024 | The meaning of home
The homes we come to and the homes we carry.
Lately, I’ve been basking in a sense of enthusiasm to re-familiarize myself with the familiar, which is undoubtedly the essence of this newsletter. As 2022 looms over the horizon, a drive for new beginnings emerges through the cracks of 2021.
إن شاء الله
In November, I spoke at an engagement through the American Institue of Graphic Arts and had the opportunity to design a print to accompany my presentation.
The print encapsulates the spirit of The Chicago Graphic Design Club.
Kimono, My House
When life becomes unbearably busy, the reference point that I use to measure a sense of normalcy is the number of times I train Brazilian Jiu-Jitsu.
In November, most weekdays, commitment after commitment prevented me from training until finally, on a cold Friday, my evening was wide open. I went to class and as it concluded, I felt I had returned home — to a familiar place with familiar people.
Driving home, a sense of serenity and accomplishment followed. I felt me again.
And as I drove down First Avenue, I contemplated the meaning of home. Quickly, a generic list of attributes came to mind — a place of rest, a refuge, a familiar place, etc. I asked my friends “What does home mean to you?”.
This is what they said
A place that knows and understands you ••••• My rules ••••• Not a place, but a feeling of belonging ••••• Familiarity, comfort, origin, consistency ••••• A place of refuge ••••• A bowl of my mom’s soup with a blanket on the couch ••••• The destination ••••• Home is an emotional attachment to a place — usually a positive one ••••• Where love is ••••• Comfort ••••• A safe place where you can lay down, close your eyes, and breathe ••••• Where the heart is ••••• Home is where you can let your guard down and be 100% yourself without fear of judgment — it is also where the comfiest bed is and where the best snacks are ••••• Freedom, peaceful space, and safety — I feel it on the shores of Lake Michigan, in the forest, in libraries, zendos, and where I sleep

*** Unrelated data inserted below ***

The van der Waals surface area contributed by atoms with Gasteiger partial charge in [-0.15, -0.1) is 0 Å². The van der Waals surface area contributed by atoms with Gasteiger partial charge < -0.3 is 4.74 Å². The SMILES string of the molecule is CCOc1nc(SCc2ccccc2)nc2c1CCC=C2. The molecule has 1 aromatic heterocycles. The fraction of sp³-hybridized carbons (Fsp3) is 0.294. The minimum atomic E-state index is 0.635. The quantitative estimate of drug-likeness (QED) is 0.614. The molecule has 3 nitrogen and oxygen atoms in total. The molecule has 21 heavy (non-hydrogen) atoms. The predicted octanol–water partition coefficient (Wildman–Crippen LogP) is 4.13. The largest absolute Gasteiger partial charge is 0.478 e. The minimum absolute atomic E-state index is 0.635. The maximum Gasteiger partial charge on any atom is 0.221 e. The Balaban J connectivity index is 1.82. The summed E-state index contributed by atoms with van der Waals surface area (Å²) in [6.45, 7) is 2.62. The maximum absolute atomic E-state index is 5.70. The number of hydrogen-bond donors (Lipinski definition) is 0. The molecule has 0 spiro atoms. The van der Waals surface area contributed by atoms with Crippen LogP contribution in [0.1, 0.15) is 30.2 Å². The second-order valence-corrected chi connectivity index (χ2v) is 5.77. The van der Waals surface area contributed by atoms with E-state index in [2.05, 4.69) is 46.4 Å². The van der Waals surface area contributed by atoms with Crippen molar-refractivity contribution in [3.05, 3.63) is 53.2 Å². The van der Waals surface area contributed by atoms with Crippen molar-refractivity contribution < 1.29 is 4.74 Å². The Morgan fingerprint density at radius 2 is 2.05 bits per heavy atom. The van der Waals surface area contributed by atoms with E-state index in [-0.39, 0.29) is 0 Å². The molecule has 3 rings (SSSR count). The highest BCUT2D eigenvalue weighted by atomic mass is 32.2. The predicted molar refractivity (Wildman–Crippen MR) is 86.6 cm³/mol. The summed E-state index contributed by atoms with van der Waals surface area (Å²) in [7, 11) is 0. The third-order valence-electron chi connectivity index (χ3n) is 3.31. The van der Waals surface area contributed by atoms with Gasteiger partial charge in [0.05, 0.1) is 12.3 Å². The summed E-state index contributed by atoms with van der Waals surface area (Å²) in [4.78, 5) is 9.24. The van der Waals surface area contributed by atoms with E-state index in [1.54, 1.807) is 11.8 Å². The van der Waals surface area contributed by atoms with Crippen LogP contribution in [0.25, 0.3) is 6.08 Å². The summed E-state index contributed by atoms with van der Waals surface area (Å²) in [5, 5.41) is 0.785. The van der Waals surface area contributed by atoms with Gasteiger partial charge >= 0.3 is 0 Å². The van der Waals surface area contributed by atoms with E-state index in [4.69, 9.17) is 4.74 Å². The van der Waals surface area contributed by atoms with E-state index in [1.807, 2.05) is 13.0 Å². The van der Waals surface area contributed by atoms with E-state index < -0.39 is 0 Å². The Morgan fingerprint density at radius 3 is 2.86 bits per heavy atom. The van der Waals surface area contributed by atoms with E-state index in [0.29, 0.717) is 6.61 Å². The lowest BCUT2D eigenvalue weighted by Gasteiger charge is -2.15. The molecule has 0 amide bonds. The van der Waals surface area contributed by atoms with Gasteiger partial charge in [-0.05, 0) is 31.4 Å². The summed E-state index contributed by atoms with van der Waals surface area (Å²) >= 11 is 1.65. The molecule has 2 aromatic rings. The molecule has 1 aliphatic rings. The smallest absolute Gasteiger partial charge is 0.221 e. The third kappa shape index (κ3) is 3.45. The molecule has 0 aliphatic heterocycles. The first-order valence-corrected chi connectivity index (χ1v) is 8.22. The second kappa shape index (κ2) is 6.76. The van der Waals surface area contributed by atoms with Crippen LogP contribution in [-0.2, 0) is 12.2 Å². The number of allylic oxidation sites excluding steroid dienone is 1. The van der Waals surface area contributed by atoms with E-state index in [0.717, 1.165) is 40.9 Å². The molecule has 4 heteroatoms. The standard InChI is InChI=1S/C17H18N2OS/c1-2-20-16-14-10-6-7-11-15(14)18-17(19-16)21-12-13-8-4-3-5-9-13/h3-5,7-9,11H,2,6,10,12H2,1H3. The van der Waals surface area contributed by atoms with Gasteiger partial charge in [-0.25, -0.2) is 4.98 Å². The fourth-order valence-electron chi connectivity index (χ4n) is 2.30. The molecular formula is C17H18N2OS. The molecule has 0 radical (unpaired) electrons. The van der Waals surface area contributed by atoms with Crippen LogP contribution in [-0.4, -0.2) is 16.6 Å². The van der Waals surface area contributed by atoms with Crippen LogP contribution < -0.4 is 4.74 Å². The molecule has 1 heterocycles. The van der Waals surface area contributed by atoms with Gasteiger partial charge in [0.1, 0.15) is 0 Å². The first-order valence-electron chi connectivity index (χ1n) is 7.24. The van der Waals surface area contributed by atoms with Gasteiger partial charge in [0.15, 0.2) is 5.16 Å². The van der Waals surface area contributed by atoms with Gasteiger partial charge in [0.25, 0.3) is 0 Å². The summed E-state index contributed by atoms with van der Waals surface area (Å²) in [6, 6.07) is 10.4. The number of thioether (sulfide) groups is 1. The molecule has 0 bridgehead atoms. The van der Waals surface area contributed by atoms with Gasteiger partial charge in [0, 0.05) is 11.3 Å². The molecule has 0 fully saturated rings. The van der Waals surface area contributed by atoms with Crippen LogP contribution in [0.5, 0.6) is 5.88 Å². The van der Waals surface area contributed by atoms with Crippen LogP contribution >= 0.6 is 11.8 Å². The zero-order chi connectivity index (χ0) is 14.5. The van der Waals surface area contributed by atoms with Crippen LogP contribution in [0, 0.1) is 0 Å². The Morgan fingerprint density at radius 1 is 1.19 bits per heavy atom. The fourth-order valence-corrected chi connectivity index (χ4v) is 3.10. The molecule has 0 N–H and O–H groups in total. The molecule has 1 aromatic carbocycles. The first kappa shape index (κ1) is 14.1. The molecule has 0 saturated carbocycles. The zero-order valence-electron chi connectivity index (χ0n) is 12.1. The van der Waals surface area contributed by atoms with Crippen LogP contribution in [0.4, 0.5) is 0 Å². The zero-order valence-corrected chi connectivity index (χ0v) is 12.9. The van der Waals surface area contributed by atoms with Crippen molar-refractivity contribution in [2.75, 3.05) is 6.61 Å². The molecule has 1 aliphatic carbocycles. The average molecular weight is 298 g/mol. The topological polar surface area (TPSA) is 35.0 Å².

As I think about home, the thought that emerges is home representing familiarity that exists despite awareness, which is why I believe defining home seems to be a subjective pursuit. Its non-dualistic nature allows it to evoke both pleasant or poignant sensations. Yet, home is a multi-dimensional web of noise ingrained in time that fluctuates and evolves, at least it appears so through our conceptual minds.
The conceptual home however isn’t merely a stationary position but a state or a trail that follows and encompasses a spectrum of joys, sorrows, and other things. It is constructed of traces of the past that prescribe the lens through which we steer through the world.
What is fascinating about the human experience is the ability to default to patterns influenced by perceptions of reality — often hindering our individual and collective growth in exchange for attachment to viewpoints or perspectives.
Looking at what my friends consider home, it’s evident that a home is a place to return to — a mindset or literal environment. But this home is conditionally extrinsic and its origination is dependent on outside forces coming and going.
The home I find the most fascinating is the intrinsic home that dwells within despite conditional locations and proximities. It’s the home carried — the spark that unleashes a slew of creativity, joy, or serenity. The extrinsic is just a fraction of the landscape.
That evening as I left my school, the feeling of satisfaction that followed, I like to think, was simply a space nudging me to tap into the intrinsic. In our culture of speed, productivity, and competitiveness, it’s effortlessly easy to forget what it means to be home. Home can appear thousands of miles away as a result of disembodiment.
In contrast, to be embodied is to have awareness of our place and residence. Being home is the reminder of the things that matter and the values cherished — it’s the spaciousness that is calibrating and nourishing. Home is where we make it — we carry it with us and we know we are home when we open up and recognize the beauty in every waking moment that unfolds before us unconditionally.
Home is the foundation on which we stand and the totality of life.
The crowded bus.
Beginner’s Mind | A Playlist
If you follow the Beginner’s Mind playlist below on Spotify, every issue, it’ll be updated with new music. I’ve also added the titles of the songs below.
Had It All The Time Gloria Ann Taylor
Edgy Smiles Michael Rother, Vittoria Maccabruni
I’ve Got To Get A Message To You Bee Gees
Baby Can I Hold You Tracy Chapman
Everyday Is Like Sunday The Pretenders
Out In The Streets Blondie
Sweet Jane Cowboy Junkies
Home Is Where The Hatred Is Anita Lane
Thank God It’s Not Christmas Sparks